|HEATHER D. PRYCE-DAWES,
JO ANNE B. BARNHART, Commissioner of Social Security,
Heather D. Pryce-Dawes appeals from an order affirming the Commissioner's decision that she is not entitled to supplemental security income (SSI) benefits. We have jurisdiction under 42 U.S.C. § 405(g) and 28 U.S.C. § 1291. We reverse and remand for further proceedings.
Ms. Pryce-Dawes applied for SSI benefits on the grounds that she suffers from depression and anxiety, among other conditions. After a hearing, the assigned administrative law judge (ALJ) found that Ms. Pryce-Dawes suffered from affective and personality disorders that were severe impairments, but not severe enough to meet or equal applicable listing criteria. See 20 C.F.R., part 404, subpart P, app. 1, §§ 12.04, 12.08. The ALJ further found that she retained the residual functional capacity (RFC) "to perform tasks which are simple and repetitive, and where she has only incidental contact with the public." Aplt. App. 2 at 24. The ALJ determined that Ms. Pryce-Dawes had no past relevant work, but that her RFC allowed her to perform jobs available in significant numbers in the regional and national economies. The ALJ therefore denied benefits at step five of the five-step sequential evaluation process. See 20 C.F.R. § 416.920(a); Williams v. Bowen, 844 F.2d 748, 750-52 (10th Cir. 1988) (explaining the five-step process). The Appeals Council and the district court affirmed the ALJ's decision. Ms. Pryce-Dawes appeals.II.
We first address our jurisdiction over this appeal. The court's initial review of the case indicated that Ms. Pryce-Dawes filed her notice of appeal on May 10, 2005, the sixty-first day after the entry of the district court's judgment. We ordered supplemental briefing on the timeliness of the notice of appeal. After considering the parties' jurisdictional briefs, we note that on May 6, Ms. Pryce-Dawes electronically filed a formal notice of appeal under an incorrect docket event category. The May 10 notice of appeal simply corrected that error. Because Ms. Pryce-Dawes filed a notice of appeal within sixty days of the entry of judgment against her, her notice of appeal was timely and we have jurisdiction over this appeal. See Fed. R. App. P. 4(a)(1)(B).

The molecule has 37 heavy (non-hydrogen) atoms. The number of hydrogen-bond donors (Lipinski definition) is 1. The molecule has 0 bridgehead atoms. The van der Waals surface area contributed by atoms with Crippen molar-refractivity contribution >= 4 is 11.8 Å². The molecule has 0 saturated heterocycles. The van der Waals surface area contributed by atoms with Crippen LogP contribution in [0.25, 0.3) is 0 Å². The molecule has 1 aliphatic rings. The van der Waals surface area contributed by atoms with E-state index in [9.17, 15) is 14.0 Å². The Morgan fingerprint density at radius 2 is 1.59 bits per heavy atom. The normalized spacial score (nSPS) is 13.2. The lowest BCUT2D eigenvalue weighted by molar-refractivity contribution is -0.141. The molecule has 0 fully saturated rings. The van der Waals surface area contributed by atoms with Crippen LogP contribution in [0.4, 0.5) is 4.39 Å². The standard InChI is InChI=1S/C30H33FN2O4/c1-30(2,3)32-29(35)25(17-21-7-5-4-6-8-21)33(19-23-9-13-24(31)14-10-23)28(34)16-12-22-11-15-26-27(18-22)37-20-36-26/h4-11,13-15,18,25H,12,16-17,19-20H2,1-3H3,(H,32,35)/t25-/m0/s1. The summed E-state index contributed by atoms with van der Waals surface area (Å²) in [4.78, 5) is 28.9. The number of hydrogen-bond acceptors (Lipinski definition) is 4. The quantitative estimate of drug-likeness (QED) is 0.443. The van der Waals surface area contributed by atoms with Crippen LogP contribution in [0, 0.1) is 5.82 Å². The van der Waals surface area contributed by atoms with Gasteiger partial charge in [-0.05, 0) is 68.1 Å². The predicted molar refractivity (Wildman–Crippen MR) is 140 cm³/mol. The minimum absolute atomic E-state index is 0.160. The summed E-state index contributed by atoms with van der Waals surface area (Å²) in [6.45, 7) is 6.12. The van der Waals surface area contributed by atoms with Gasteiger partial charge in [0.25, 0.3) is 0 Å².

"We review the [Commissioner's] decision to determine whether it is supported by substantial evidence and whether the [Commissioner] applied the correct legal standards." Winfrey v. Chater, 92 F.3d 1017, 1019 (10th Cir. 1996) (quotation omitted). "We must examine the record closely to determine whether substantial evidence supports the [Commissioner's] determination. Substantial evidence is 'such relevant evidence as a reasonable mind might accept as adequate to support a conclusion.'" Id. (quoting Richardson v. Perales, 402 U.S. 389, 401 (1971)) (further citation omitted). "In addition to a lack of substantial evidence, the [Commissioner's] failure to apply the correct legal standards, or to show us that she has done so, are also grounds for reversal." Id.